Every year, new trends enter the health arena. Some of them run for a while, then leave the scene. Others gather a following and create a lasting footprint. In 2013, the ancient grain family got a foothold. We met quinoa, amaranth, and super freekeh. When a health trend gains traction, it can spread like wildfire—even if people don’t know much about it.
This year, there are plenty of new health trends in the works. Some of them are solidly based on scientific research, while others are questionable or even dangerous. Keep reading to get the bottom line on certain trends, and separate fact from fiction.
1. Gluten-Free Diet to Lose Weight
A gluten-free diet involves eliminating the protein gluten, found in grains such as wheat, rye, and barley. This diet is necessary in the case of celiac disease, which is an intestinal inflammation caused by an allergy to gluten. However, the diet is becoming a trendy way to lose weight among those without celiac.
More often than not, the opposite occurs. It can trigger nutrient deficiencies and weight gain. Gluten-free products are often low in vitamins, minerals, and fiber. They’re also calorie-dense, so eating these foods in excess can cause weight gain. Consuming naturally gluten-free foods, such as quinoa, fruit, and vegetables, is good for maintaining a normal weight, and the only real reason to go gluten-free is if you have celiac disease or a gluten intolerance.
2. Eating Locally
This is becoming popular because eating with the locals means your food has made less of a journey, and is more likely to retain nutrients. The longer food takes to get to you, the more nutrients it loses along the way. Locally sourced food is also less likely to have contaminants. Additionally, eating locally promotes your local economy. Farmers’ markets are an ideal place to find locally grown food, and are becoming more and more common as the “eat local” movement gains traction.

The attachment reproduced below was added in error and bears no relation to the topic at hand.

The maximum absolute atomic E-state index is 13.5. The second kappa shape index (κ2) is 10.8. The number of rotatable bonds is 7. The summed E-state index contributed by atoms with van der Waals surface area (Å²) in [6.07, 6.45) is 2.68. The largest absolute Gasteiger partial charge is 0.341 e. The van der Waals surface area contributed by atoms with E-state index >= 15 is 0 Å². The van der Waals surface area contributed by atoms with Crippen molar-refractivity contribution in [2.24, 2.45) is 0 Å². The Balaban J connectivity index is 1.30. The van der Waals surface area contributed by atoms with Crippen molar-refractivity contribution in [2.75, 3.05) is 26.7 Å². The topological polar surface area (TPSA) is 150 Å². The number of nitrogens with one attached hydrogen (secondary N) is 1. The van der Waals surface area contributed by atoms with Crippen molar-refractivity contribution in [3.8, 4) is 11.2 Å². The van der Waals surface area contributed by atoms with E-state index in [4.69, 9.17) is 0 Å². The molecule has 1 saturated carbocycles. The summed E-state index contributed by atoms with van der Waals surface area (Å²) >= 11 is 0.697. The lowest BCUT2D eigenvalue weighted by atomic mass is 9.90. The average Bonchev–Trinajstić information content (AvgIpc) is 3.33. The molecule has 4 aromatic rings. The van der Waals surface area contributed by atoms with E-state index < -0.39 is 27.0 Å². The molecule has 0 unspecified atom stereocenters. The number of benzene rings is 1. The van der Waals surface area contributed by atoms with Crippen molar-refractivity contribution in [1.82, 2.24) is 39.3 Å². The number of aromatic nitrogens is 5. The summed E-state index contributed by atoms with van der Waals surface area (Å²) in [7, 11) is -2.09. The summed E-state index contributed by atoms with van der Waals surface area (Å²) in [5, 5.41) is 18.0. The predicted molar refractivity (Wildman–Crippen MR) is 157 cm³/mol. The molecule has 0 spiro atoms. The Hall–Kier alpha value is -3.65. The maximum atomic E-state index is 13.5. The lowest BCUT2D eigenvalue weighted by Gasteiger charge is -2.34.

While this might not seem like a “healthy” trend, it is claimed to be healthier than the alternative. E-cigarettes are claimed to be safer than regular cigarettes, and also deemed a means to help a smoker quit. However, a recent study in the JAMA Internal Medicine concluded that using e-cigarettes didn’t help people stop smoking. Additionally, e-cigarette smoke contains the toxic element chromium, which is absent from traditional cigarettes, and Nickel levels in e-cigs are 4 times that of normal cigarettes. There are many other safe methods to help a person ease out of smoking, and E-Cigarettes shouldn’t be seen as a healthy alternative.
4. High-Intensity Interval Training
No matter what year it is, there is always a new fitness trend that sweeps the world in a matter of months, because people are constantly looking for new ways to get in shape and lose weight. High-Intensity Interval Training (HIIT) is the #1 exercise trend for 2014. It consists of quick stints of intense activity followed by short rests. While some have found success with this type of program, health experts warn against HIIT, since it’s been found to cause joint and muscle injuries. It also has the potential for triggering cardiac stress. Studies have been conducted in order to compare HIIT workouts to other training methods, and no conclusive evidence has been found to prove that the HIIT exercises will make you stronger, or give you more endurance than other methods will.